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Mississippi River News

Shovels in the ground for three new river destinations

Illustration of Halls Island to-be

Illustration of Halls Island to-be

Three new destinations are beginning to take shape along the river north of St. Anthony Falls in Minneapolis, each with something different to offer. Coming up: a reclaimed island (image above), a destination riverfront restaurant, and one fully featured playground.  >>

November 16

N Mpls riverfront metal shredder required to move!

Northern Metals shredding facility

According to the Minnesota Pollution Control Agency, the neighborhood surrounding Northern Metals, which is located along the North Minneapolis riverfront, has the highest levels of lead poisoning and asthma hospitalizations in the city. 

Friends of the Mississippi River was pleased to learn today that a settlement has been reached between the Minnesota Pollution Control Agency, the City of Minneapolis and Northern Metals Recycling. Northern Metals has been operating a metal shredder along the Mississippi riverfront in North Minneapolis for several years and part of their operation was temporarily shut down recently when they were caught failing to meet air quality standards required by their state permit.

March 3

Unlocking the future of St. Anthony Falls

Upper St. Anthony Falls visitor center

What's at the end of the rainbow? Our local national park's visitor center at the Upper St. Anthony Falls Lock. Photo by National Park Conservation Association.

Big ideas are bubbling up to transform the Upper St. Anthony Falls Lock in downtown Minneapolis site. Closed to navigation in June 2015, the lock could become the centerpiece of the vibrant riverfront park and neighborhood that surrounds it.

February 14

Big news: Bluffs, shorelines and scenic views protected!

The Mississippi River Gorge from St. Paul by Jim Hudak

Our local national park, the Twin Cities stretch of the Mississippi River, is now protected by FMR-prompted state rules. (Photo by Jim Hudak)

At long last, new State of Minnesota rules are now in place governing land use and development along the metro stretch of the Mississippi River, a.k.a. our local national park! While allowing for growth and redevelopment, the new rules protect the metro riverfront's natural, scenic and cultural treasures. 

December 27

New fuel standards could help river

Perennial grasses for biofuels

Perennial plants can be grown to produce fuel while also protecting water quality and boosting farm profits.

Recently, the Environmental Protection Agency updated the nation’s renewable fuel requirements. While we were disappointed to see an increase in traditional corn-based ethanol, we’re pleased to see a raise in production goals for cellulosic biofuel in 2017.

This creates a powerful market incentive for farmers to grow perennial crops, supporting FMR’s work towards market-based solutions to reduce agricultural water pollution.

December 16

Minnesota triclosan ban takes effect January 1

Plain soap and water is the best way to wash your hands.

Minnesota was the first state to ban triclosan in hand soaps and body washes. Originally billed as an antibacterial, the chemical broke down into cancer-causing dioxins in the Mississippi River and proved to be ineffective compared to washing with plain soap and water.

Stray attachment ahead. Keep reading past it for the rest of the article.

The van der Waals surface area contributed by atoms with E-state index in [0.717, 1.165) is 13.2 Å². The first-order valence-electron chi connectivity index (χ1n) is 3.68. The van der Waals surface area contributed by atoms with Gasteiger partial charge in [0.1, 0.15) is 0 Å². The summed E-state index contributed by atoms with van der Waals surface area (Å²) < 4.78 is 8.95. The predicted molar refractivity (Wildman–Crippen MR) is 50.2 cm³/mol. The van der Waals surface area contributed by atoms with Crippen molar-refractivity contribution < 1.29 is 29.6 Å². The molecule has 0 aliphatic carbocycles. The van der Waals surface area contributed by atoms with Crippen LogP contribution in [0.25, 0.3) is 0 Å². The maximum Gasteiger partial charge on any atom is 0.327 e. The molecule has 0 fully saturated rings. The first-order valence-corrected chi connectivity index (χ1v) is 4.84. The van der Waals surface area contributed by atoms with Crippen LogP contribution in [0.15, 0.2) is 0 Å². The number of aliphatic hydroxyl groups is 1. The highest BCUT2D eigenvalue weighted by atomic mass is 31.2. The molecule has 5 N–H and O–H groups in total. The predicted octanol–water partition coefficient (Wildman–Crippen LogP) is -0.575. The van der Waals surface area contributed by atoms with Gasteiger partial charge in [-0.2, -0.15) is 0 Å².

In a major victory for water quality and public health, the 2014 legislature made Minnesota the first state in the nation to prohibit the sale of triclosan in consumer hand and body washes. FMR spearheaded the initiative after learning that triclosan from consumer products was turning into dioxins or cancer-causing chemicals in the river. We proudly look forward to the law taking effect January 1, 2017!

December 13

Post-election reflection: We're ready for 2017

Snowfall at Pine Bend Bluffs Scientific and Natural Area.

By bringing a diverse group of people together, FMR was able to protect Pine Bend Bluffs (above) as a Scientific and Natural Area. We know the power of creative partnerships and approaches. And with your support, we can continue to protect this national treasure in our midst. 

As always, FMR is ready to vigorously protect the Mississippi River and its water quality in 2017. During this season of gratitude and resolutions for the new year, here's how you can help us safeguard our successes.

December 12

Landscape for the River Workshop: Native Plants, Raingardens, Lawn Care for Water Quality (+ Winter Tips)

Whether you're interested in a smaller native planting or want to transform your whole yard into a force for clean water, this FMR workshop can help jumpstart your spring planning. We'll also touch on practices to make your yard (and sidewalks) river-friendlier this winter.

Taught by FMR River Stewardship Coordinator Adam Flett, this presentation receives rave reviews from participants, who also appreciate the high-quality and concise take-home materials.

Volunteers plant pollinator patches aplenty

An FMR Vermillion Stewards volunteer plants a pollinator patch.

Never unederestimate the power of a pollinator patch!

What can a small planting of milkweed and other natives really do for pollinators? More than you might think. 

Hastings Environmental Protectors and FMR teamed up to create three new pollinator patches, helping to provide much-needed habitat for a variety of insect and pollinating species in the Vermillion and Mississippi river watersheds.

 

August 8

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